Before Simon was taken to the airport, the shluchim conducted a funeral procession service outside of the Alaska Jewish Campus with members of the Anchorage Jewish community in attendance.

At the funeral procession, Rabbi Greenberg shared a few heartfelt words for those gathered.

“We find ourselves now in the three weeks of national mourning for the destruction of Jerusalem. This is a time when the Jewish community comes together in unity and love in doing good deeds for one another. We have no better role model for that than Simon,” Rabbi Greenberg said.

Rabbi Greenberg said that both his Jewish names, Simon and Joseph, reflect on his life and journey. The original Simon, son of Jacob, was known as someone who was selfless and as someone who put his life in danger for his sister, family, and for the Jewish people. And Joseph was known to be very bright, talented, and beloved by his parents.

“So too, Simon Mirkes was known to be very bright and talented, and selfless. His life will always be the greatest role model for his family and his community. May his life be a blessing for his family and for the Jewish community,” he said.

The selfless dedication of the shluchim, and their help to the family and the camp, made waves across the globe. Messages came flooding to the Greenbergs and Chabad of Anchorage from campers’ parents, relatives of Simon, and community members from Farmington Hills, MI, where Simon lived. There was a huge outpouring of gratefulness for the immense support they provided at such a critical time.

The Mirkes family thanked the camp staff and first responders, noting that “in a world where kindness can seem lacking, we have witnessed an outpouring of love and support.” They noted that “we now know from personal experience the power of the Jewish Community. Our family would like to thank The Lubavitch Jewish Center of Alaska, co-led by Rabbi Yosef and Esty Greenberg, who went to great lengths to care for Simon and ensure halacha was followed.”

“Our Jewish community has truly fulfilled the mitzvah of chesed shel emet – true kindness,” the family concluded. “The care that was given to our Simon and our family has been extraordinary. We know we are not meant to thank you, but we need to tell you we are comforted and embraced by our beloved community.”

“I want you to know the gratitude of our entire community for how you are supporting our kids right now,” messaged Rabbi Aaron Starr of Detroit. Rabbi Michael Moskowitz, Simon’s Rabbi, called Rabbi Greenberg to personally thank him for everything he did for Simon and his family.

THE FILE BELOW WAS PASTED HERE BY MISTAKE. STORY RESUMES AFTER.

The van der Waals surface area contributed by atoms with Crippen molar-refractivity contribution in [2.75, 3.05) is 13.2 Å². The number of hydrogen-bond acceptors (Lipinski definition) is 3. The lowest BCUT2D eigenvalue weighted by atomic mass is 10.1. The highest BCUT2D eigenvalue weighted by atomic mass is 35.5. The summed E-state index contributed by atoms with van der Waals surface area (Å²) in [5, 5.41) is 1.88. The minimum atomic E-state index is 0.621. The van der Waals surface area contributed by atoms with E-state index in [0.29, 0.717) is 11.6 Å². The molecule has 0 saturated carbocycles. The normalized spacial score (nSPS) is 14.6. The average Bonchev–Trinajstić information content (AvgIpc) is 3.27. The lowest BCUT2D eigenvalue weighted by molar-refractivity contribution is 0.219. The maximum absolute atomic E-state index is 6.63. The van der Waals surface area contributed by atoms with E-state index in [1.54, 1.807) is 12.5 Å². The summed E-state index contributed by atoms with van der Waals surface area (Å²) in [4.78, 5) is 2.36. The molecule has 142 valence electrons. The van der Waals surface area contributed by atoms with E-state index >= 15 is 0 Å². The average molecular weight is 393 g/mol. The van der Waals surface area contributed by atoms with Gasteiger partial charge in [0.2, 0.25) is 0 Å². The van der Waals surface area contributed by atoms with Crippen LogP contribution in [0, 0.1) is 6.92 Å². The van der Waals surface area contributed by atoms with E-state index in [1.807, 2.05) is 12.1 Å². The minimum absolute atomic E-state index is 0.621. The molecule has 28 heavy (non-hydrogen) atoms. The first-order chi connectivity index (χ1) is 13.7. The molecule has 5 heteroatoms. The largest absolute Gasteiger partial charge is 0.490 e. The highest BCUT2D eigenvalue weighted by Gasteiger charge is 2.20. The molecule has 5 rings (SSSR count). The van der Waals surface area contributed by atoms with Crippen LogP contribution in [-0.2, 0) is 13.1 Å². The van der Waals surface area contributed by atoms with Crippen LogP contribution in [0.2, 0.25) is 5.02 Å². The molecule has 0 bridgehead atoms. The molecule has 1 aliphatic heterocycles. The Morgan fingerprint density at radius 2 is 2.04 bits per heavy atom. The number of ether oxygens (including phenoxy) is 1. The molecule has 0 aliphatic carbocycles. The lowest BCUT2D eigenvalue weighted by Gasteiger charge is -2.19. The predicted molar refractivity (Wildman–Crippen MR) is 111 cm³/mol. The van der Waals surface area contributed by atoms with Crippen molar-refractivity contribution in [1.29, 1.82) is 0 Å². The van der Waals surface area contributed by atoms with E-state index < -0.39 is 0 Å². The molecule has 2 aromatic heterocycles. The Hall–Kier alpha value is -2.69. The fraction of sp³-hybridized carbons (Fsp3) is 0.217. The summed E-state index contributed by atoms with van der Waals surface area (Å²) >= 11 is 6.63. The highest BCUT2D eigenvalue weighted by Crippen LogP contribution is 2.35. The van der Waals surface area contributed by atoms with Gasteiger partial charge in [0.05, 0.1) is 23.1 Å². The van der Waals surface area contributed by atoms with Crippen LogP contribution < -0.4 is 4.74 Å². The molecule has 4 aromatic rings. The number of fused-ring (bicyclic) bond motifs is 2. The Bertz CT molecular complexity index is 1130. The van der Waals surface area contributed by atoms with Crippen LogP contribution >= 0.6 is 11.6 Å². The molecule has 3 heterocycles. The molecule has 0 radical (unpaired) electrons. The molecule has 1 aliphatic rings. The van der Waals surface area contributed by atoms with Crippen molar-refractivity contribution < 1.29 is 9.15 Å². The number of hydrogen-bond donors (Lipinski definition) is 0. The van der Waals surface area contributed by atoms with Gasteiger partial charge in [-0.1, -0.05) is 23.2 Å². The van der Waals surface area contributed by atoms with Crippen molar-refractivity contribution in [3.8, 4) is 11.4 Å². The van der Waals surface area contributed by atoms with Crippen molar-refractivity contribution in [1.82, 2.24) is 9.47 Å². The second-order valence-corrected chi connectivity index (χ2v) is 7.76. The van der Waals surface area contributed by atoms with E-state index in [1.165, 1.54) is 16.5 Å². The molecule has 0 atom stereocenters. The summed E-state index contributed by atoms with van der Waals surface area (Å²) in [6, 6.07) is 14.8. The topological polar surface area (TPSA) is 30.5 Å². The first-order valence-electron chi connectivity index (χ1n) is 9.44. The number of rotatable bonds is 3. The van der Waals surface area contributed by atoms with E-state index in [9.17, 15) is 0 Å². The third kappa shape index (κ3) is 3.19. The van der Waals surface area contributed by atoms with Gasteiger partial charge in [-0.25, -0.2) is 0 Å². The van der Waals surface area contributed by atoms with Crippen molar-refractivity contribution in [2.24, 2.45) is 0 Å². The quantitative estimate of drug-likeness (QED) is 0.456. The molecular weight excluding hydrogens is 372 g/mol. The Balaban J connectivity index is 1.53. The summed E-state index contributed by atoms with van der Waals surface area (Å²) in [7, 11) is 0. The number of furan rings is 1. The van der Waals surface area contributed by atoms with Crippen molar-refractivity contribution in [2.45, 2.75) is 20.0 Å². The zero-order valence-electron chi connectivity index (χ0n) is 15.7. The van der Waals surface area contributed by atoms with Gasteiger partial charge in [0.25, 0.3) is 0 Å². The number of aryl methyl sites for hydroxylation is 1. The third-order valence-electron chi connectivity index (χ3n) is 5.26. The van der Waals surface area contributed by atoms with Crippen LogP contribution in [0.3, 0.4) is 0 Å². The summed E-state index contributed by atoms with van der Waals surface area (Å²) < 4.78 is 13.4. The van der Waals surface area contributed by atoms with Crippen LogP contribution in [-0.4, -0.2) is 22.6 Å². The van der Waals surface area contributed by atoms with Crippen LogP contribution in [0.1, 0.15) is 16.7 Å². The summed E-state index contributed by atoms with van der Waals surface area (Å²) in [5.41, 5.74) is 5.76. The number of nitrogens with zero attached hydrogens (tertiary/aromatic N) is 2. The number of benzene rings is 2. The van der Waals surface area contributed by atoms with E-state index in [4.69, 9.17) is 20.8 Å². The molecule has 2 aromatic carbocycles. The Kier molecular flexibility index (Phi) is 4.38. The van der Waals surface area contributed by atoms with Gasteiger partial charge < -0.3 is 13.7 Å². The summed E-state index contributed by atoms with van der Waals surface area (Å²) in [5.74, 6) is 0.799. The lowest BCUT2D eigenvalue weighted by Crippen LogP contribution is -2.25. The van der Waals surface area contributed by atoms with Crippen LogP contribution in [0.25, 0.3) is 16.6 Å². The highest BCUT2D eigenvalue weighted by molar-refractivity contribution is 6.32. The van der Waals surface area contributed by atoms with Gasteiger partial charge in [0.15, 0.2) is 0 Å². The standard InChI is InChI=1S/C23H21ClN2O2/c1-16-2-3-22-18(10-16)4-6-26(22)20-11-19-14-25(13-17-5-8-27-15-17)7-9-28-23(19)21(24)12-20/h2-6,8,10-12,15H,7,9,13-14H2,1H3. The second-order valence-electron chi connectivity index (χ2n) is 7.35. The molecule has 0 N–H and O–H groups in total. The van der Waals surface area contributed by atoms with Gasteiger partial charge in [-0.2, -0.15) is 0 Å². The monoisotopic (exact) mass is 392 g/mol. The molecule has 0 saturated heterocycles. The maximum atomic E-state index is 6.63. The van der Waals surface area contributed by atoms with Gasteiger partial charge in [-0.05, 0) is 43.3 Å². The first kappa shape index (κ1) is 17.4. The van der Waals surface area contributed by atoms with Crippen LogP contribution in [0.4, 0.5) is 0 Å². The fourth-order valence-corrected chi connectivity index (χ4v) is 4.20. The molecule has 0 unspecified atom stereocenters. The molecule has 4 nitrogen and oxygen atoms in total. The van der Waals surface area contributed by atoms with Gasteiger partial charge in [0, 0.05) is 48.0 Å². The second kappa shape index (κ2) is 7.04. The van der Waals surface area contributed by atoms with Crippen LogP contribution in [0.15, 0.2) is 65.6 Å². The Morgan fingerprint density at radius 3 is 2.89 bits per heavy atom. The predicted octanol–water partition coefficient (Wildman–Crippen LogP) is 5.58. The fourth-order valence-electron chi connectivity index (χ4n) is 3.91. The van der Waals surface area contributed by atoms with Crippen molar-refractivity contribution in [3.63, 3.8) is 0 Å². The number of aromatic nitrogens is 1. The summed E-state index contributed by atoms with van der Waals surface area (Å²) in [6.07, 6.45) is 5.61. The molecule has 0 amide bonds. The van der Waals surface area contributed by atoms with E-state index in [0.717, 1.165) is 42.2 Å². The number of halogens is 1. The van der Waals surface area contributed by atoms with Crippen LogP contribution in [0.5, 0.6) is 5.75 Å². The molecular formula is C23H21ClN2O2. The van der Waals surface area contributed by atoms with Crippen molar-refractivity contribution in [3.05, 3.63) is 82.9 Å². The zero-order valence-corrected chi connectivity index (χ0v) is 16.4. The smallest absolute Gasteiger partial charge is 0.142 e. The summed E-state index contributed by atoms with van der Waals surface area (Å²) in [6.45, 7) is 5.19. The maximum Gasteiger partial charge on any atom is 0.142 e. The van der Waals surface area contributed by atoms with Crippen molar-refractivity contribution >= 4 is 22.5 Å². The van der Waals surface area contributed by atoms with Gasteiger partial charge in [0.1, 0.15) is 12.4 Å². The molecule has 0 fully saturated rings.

The messages didn’t only come to Rabbi Greenberg. His siblings and others as well received warm messages about his actions.

Mrs. Bassy Shemtov, a sister-in-law of Rabbi Greenberg, and director of Friendship Circle in Michigan, also received a message from a friend. “I want to share with you what comfort I have knowing [my daughter] is at the Chabad House with your family in Anchorage, Alaska,” she wrote.

“Hi, Itty. Not sure what to say or do so I’m starting by reaching out to you. I know the Chabad Anchorage crew has been a huge help to the Tamarack Alaska kids. Hoping you can please send my sincerest thanx and gratitude,” read another message sent to Mrs. Itty Shemtov, shlucha to West Bloomfield, Michigan and another sister-in-law.

Tens of other messages were sent to other relatives and Chabad shluchim in Michigan and elsewhere, expressing gratitude and amazement at their dedication.

One bochur even messaged Rabbi Greenberg that the gratitude had translated into action as well.

The bochur, Bentche Duchman who was learning in Yeshiva in Detroit, wrote that there was a man on his mivtzoim route who was usually very cold and distant to the bochurim. But after the story out of Alaska, the man agreed to put on tefillin for the first time.

“[It was] not just me, but also other [bochurim] said the same thing,” he wrote. “Thank you for helping my [mivtzoim].